One of the things that I found most attractive about my husband was his commitment to his daughter and his unwillingness to let his ex bully him into letting her go. She seemed only interested in what child support she might be able to get and he was more worried about what environment she was in. She drew out his divorce for more than two years and generally he was stressed out that entire time. But he stuck with it, refused to sink to her level, dealt with her in a ‘business like manner’. And eventually, we were awarded primary custody. He took the high road and I’m proud of him for it.

Eight years into our relationship and four years into our marriage, my husband still maintains that desire to do right by his kids even when it doesn’t make his life easy. He wants to teach them to do what is right, not just fun. His quality time is not all fun and games, though there is a lot of that. He sees quality time as truly being a parent and not a friend. I’m so thankful for that as I look around and see so many families with children who are out of control because their parents do not take a firm stance on backtalking, attitude, and truthfulness.

I saw a mom the other day tried to steer her daughter towards a phone that was within her budget. Good move I thought, quietly. Then her daughter threw a fit and demanded a good phone. A phone with lots of bells and whistles. The one the daughter had in mind all along. There was no rational discussion about pros and cons and why her choice might be a better fit. There was just temper and greed. And the mom backed down.

My man would never let himself be treated with such disrespect, nor has he ever allowed our children to treat me with that kind of disrespect. Any such temper tantrums have always been met with a solid wall and a simple statement. “Your attitude has just made it impossible for me to give you what you want. Even if I wanted to get it for you, I can’t now. And now you’ll never know.” There are no angry yelling matches, no beaten children, no slammed doors in my house. We have a teenage daughter who knows how to pick her battles and she knows how to fight them well. My husband taught her that.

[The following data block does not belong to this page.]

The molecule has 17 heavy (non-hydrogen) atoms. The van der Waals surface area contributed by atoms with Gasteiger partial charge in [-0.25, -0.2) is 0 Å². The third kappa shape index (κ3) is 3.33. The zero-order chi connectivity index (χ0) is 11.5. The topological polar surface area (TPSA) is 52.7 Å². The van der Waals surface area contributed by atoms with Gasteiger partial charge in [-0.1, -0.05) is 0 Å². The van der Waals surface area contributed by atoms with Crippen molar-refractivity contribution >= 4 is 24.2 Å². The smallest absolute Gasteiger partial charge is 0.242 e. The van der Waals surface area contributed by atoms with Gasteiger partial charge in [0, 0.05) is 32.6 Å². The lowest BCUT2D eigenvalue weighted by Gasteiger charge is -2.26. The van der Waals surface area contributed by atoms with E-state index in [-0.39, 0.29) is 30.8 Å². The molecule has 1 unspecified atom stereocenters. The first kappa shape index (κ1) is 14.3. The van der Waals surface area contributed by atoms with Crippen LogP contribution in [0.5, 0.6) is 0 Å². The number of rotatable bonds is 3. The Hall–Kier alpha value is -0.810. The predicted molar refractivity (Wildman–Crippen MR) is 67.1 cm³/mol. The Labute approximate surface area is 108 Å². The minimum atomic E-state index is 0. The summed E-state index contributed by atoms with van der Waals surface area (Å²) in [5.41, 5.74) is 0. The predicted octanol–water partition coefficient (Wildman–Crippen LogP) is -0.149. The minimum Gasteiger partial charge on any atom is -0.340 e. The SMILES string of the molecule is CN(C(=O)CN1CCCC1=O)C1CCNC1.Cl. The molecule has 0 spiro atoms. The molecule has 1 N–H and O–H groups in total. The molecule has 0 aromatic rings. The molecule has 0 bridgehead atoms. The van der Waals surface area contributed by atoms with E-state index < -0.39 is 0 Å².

My husband plays strategy games with my son. Quality time, math lesson, forethought and good sportsmanship all wrapped up in a Sci-Fi package. Genius.

My husband was given about the worst example of a father you could get. With no tools, no good example, no beaten path to walk on, he’s done damn well. I am proud of my husband.

J.Solty’s Blog has given me much to think about over the past few months. I had been aware of the mirror and smoke antics of feminisim before I found his blog. I did not know that there was an actual movement to describe in detail the hypocrasiy of feminism. Two of his recent posts were about fathers day. They kind of sparked this post. On Fathers Day, of all days, there is just too much negative about men. I highly encourage you to read his blog and really let yourself picture the other side of the coin. So many things women do and say that would ruin a man if he dared to utter them. Well, this man is standing up and drawing a line. He is not allowing himself to be treated with disrespect. The existence of two genders does not have to mean one putting the other down. No one has to step on someone else to become somebody. No where have I seen that written as eloquently as in J.Solty’s Blog.

Posted by: Lizabeta | May 24, 2008

Who gets a gift???

My son turns 10 on Monday. 10 years old. A decade. 10 years ago, on a Monday, I was in a lot of pain. He was taking his first breaths. 10 years ago.

Now how is it that I owe HIM a birthday present on this notable anniversary? Shouldn’t he be buying ME gifts? What an odd tradition we have. A child rips its mother apart, has her screaming in agony in a intense premonition of what the rest of parenting might be like.  To commemorate this occasion, every year, we give the child gifts. All the child has done is eat, sleep, grow, and stay cute enough to for its parental figure to continue caring for it.

But since squeezing that little creature out… day and night has been filled with hours of care, food provided, clothes cleaned, places driven, medications administered, hair cut, hours and hours of being held, carried, comforted, entertained.

Why don’t I get a gift on Monday? I like toys.